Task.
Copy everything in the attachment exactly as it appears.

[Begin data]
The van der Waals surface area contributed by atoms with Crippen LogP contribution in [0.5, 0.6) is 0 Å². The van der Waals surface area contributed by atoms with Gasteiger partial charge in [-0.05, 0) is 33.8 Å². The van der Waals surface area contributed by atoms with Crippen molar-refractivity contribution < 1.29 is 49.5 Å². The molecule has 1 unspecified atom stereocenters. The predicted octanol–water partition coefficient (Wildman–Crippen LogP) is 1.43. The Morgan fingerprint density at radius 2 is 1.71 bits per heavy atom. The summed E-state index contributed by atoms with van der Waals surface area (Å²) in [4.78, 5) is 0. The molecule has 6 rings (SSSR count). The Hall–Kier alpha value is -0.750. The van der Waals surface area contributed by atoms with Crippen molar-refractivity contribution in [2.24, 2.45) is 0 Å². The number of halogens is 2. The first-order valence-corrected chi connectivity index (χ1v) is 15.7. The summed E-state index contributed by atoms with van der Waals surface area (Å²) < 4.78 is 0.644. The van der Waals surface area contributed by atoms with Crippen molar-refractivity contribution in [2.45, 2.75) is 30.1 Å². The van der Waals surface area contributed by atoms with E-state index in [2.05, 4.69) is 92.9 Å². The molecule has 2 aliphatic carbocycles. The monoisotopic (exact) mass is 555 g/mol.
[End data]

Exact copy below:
The van der Waals surface area contributed by atoms with Crippen LogP contribution in [0.5, 0.6) is 0 Å². The van der Waals surface area contributed by atoms with Gasteiger partial charge in [-0.05, 0) is 33.8 Å². The van der Waals surface area contributed by atoms with Crippen molar-refractivity contribution < 1.29 is 49.5 Å². The molecule has 1 unspecified atom stereocenters. The predicted octanol–water partition coefficient (Wildman–Crippen LogP) is 1.43. The Morgan fingerprint density at radius 2 is 1.71 bits per heavy atom. The summed E-state index contributed by atoms with van der Waals surface area (Å²) in [4.78, 5) is 0. The molecule has 6 rings (SSSR count). The Hall–Kier alpha value is -0.750. The van der Waals surface area contributed by atoms with Crippen molar-refractivity contribution in [2.24, 2.45) is 0 Å². The number of halogens is 2. The first-order valence-corrected chi connectivity index (χ1v) is 15.7. The summed E-state index contributed by atoms with van der Waals surface area (Å²) < 4.78 is 0.644. The van der Waals surface area contributed by atoms with Crippen molar-refractivity contribution in [2.45, 2.75) is 30.1 Å². The van der Waals surface area contributed by atoms with E-state index in [2.05, 4.69) is 92.9 Å². The molecule has 2 aliphatic carbocycles. The monoisotopic (exact) mass is 555 g/mol.